According to the US Food and Drug Administration, naloxone is a life-saving medication that can rapidly reverse the effects of an opioid overdose rapidly. Last year, the agency approved the first naloxone product for use without a prescription under the brand name Narcan.



Unravelling China’s role in the US fentanyl crisis

Unravelling China’s role in the US fentanyl crisis

Narcan is safe and effective, but repeated doses are required to treat overdoses from highly potent and long-lasting opioids, including fentanyl.

To overcome those limitations, researchers in the study found that when used together with the new compound, naloxone’s potency increases more than seven-fold without worsening withdrawal symptoms. The treatment was also found to last longer.

Opioids such as morphine, fentanyl and kratom work by binding to drug-binding “pockets” on neurons in the brain. They activate the opioid receptor, relieving pain and inducing a sense of euphoria but also slowing down breathing.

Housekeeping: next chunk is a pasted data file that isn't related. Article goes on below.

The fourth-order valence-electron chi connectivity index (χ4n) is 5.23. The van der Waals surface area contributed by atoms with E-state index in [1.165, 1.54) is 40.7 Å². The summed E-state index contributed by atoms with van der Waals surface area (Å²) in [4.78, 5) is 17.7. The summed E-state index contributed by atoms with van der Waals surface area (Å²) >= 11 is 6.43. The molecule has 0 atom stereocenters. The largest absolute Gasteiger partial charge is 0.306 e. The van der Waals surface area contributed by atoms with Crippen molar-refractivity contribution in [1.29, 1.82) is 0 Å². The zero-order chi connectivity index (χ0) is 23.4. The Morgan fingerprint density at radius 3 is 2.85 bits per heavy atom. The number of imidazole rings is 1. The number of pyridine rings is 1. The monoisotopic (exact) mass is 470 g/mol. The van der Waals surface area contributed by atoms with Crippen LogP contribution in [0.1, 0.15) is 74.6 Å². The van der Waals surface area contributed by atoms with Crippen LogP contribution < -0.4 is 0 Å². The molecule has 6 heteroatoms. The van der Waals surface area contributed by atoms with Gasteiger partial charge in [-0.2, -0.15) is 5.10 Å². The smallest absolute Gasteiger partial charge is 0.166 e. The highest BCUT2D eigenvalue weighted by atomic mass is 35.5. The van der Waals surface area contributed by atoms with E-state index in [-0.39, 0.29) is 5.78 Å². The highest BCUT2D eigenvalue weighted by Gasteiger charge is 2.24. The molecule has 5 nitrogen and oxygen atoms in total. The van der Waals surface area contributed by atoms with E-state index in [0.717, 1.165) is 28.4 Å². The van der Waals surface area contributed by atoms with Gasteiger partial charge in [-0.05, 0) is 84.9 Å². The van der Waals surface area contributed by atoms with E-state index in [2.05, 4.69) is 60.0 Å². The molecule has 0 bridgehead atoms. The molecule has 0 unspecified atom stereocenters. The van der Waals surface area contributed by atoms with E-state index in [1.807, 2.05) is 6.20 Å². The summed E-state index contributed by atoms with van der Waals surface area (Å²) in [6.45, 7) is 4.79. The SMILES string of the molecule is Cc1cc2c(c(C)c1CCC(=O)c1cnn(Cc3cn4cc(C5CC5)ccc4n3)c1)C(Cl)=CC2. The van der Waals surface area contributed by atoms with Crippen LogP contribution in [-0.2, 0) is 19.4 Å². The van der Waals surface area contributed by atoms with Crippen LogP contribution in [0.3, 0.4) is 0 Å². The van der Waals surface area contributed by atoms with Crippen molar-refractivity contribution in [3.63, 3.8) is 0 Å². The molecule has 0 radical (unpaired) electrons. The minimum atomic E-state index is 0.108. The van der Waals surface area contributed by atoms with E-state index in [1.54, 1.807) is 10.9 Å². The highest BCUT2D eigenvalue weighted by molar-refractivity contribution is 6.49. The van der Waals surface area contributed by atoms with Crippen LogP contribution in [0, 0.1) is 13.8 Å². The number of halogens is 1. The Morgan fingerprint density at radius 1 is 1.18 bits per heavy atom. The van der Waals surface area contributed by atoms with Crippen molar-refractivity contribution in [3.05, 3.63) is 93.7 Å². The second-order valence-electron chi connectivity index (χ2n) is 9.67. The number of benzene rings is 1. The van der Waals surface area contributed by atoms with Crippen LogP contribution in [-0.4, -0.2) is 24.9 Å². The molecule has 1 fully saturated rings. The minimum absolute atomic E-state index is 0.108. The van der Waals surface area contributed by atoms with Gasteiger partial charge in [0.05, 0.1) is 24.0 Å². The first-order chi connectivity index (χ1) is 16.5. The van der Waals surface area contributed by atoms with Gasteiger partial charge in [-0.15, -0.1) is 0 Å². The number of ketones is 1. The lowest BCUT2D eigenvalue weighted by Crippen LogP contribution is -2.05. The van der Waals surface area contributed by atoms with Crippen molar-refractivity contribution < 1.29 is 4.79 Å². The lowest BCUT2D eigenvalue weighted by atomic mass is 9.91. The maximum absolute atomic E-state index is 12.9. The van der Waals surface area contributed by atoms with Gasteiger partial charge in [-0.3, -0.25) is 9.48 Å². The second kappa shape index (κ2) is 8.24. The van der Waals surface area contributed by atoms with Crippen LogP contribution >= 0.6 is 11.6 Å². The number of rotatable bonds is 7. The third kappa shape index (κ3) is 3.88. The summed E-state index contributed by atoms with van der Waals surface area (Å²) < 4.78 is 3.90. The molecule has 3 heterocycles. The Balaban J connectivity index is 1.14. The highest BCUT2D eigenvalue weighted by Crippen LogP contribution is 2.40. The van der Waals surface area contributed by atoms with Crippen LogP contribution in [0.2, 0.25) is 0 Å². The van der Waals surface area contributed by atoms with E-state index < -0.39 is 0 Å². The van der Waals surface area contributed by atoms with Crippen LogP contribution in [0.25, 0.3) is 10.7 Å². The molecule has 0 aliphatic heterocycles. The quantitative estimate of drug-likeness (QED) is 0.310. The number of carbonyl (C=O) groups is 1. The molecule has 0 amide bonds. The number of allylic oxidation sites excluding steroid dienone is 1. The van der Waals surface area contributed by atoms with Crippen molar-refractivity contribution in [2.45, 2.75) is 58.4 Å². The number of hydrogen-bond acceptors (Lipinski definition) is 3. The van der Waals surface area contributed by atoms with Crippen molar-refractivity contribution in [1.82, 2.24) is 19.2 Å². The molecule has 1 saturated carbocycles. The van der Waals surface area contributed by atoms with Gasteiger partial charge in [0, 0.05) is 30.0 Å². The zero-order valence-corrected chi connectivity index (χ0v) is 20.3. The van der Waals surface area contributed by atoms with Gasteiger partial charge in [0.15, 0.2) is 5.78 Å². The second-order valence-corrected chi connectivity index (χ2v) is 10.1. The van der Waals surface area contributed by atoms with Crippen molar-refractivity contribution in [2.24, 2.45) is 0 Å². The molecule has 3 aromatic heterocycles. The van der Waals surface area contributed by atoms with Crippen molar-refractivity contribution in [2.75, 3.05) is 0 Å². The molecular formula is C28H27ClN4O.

Breathing can stop from fentanyl overdose and decrease the amount of oxygen that reaches the brain. An overdose can lead to coma, permanent brain damage, even death.

To deactivate the receptor and reserve overdose effects, naloxone – which is also an opioid – is used to displace problematic opioids from the pocket.

The compound, numbered 368, stood out for its ability to bind tightly to opioid receptors only in the presence of naloxone.

Boosted by the new compound, naloxone occupies the pocket for at least 10 times longer and is able to deliver reversal effects at one-tenth the usual dose, the study found.

Jay McLaughlin, a professor of pharmacodynamics at the University of Florida and an author of the study, said that the researchers were committed to finding ways to improve opioid overdose outcomes and reduce deaths.

For the study, his lab tested the new compound on mice.

“If I give a mouse morphine or fentanyl, its breathing rate drops off as much as of the drug I give – typically about 50 per cent,” he said.

“If I give that mouse a little tiny dose of Narcan, it is not enough to reverse morphine and fentanyl-induced respiratory depression.